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DEAN’S CIRCLE 2016Editors: Tricia LacuestaLorenzo Luigi GayyaCristopher ReyesMacky SiazonJanine ArenasNinna BonsolLloyd JavierCONSTITUTIONAL LAW2First Sem Cases
POLITICAL LAW CASE SYLLABUSTABLE OF CONTENTSTHE BILL OF RIGHTS AND THE FUNDAMENTAL POWERS3DUE PROCESS 10EQUAL PROTECTION20SEARCHES AND SEIZURES29PRIVACY OF COMMUNICATIONS AND CORRESPONDENCE46FREEDOM OF EXPRESSION, RIGHT TO ASSEMBLY AND ACADEMIC FREEDOM 50FREEDOM OF RELIGION76LIBERTY OF ABODE AND FREEDOM OF MOVEMENT79RIGHT TO INFORMATION82RIGHT OF ASSOCIATION87EMINENT DOMAIN90CONTRACT CLAUSE97POVERTY AND LEGAL PROTECTION 99RIGHTS OF SUSPECTS100RIGHTS OF THE ACCUSED110Criminal Due Process 110Bail 111Presumption of Innocence 114Right to be Informed 116Public Trial 117Right of Confrontation 118Trials in Absentia 119WRIT OF HABEAS CORPUS andWRIT OF AMPARO120SELF-INCRIMINATION CLAUSE 125DOUBLE JEOPARDY131EX POST FACTO LAWS AND BILLS OF ATTAINDER135CITIZENSHIP 1402 | P a g e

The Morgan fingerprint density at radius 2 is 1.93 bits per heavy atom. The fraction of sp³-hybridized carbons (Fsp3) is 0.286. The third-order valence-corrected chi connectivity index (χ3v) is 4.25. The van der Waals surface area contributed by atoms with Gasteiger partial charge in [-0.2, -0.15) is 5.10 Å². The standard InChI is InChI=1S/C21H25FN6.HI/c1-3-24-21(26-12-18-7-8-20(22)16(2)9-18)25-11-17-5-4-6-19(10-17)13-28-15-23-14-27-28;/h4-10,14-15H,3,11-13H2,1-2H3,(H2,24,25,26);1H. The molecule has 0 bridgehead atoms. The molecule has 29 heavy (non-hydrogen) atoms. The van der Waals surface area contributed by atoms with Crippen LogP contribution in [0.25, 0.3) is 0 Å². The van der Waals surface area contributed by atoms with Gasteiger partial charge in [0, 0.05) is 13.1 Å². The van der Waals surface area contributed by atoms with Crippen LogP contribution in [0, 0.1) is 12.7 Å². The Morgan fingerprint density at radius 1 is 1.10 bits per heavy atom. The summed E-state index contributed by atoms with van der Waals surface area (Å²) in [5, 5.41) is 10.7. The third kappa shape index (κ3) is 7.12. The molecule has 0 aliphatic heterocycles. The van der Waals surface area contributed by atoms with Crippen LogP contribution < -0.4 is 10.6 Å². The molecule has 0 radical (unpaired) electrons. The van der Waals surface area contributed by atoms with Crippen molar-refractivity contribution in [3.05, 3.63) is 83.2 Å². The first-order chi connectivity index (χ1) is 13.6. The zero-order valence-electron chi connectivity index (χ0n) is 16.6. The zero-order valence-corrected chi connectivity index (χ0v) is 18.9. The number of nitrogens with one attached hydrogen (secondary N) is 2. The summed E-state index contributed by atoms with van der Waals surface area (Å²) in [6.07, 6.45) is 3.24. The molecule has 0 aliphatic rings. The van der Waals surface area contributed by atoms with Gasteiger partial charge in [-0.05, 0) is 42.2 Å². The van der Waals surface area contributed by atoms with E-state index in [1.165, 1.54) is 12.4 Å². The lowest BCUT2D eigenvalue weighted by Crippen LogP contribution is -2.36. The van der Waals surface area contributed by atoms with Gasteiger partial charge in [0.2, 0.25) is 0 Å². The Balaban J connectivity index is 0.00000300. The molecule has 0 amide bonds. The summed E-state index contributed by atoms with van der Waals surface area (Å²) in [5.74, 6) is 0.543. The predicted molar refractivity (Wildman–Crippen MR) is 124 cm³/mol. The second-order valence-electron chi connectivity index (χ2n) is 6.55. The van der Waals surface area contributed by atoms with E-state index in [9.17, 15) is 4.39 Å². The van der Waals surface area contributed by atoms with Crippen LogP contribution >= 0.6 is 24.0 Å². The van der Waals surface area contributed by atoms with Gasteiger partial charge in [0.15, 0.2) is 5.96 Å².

POLITICAL LAW CASE SYLLABUSTHE BILL OF RIGHTS AND THE FUNDAMENTAL POWERSJAMES MIRASOL, RICHARD SANTIAGO, and LUZON MOTORCYCLISTS FEDERATION, INC. v.DEPARTMENT OF PUBLIC WORKS AND HIGHWAYS and TOLL REGULATORY BOARDG.R. No. 158793, June 8, 2006, Carpio, J.The police power is far-reaching in scope and is the "most essential, insistent and illimitable" of allgovernment powers.Facts:The petitioners sought to declare the nullity of certain administrative issuances for beinginconsistent with RA 2000. Pursuant to its mandate under RA 2000, DPWH issued DO 215 declaring theCoastal Road as limited access area. The petitioners sought to prevent the enforcement of the total ban onmotorcycles along the entire breadth of North and South Luzon Expressways and the Coastal Road. Issue:1.Whether the administrative issuances are unconstitutional.2. Whether the prohibition on the use of motorcycles in toll ways deprives the petitioners’ their right to travel.Ruling:1. NO. Administrative issuances have the force and effect of law. They benefit from the samepresumption of validity and constitutionality enjoyed by statutes. These two precepts place a heavy burdenupon any party assailing governmental regulations. The burden of proving unconstitutionality rests on suchparty. The burden becomes heavier when the police power is at issue.The use of public highways by motor vehicles is subject to regulation as an exercise of the policepower of the state. The police power is far-reaching in scope and is the "most essential, insistent andillimitable" of all government powers. The tendency is to extend rather than to restrict the use of policepower. The sole standard in measuring its exercise is reasonableness. What is "reasonable" is not subject toexact definition or scientific formulation. No all-embracing test of reasonableness exists, for its determinationrests upon human judgment applied to the facts and circumstances of each particular case.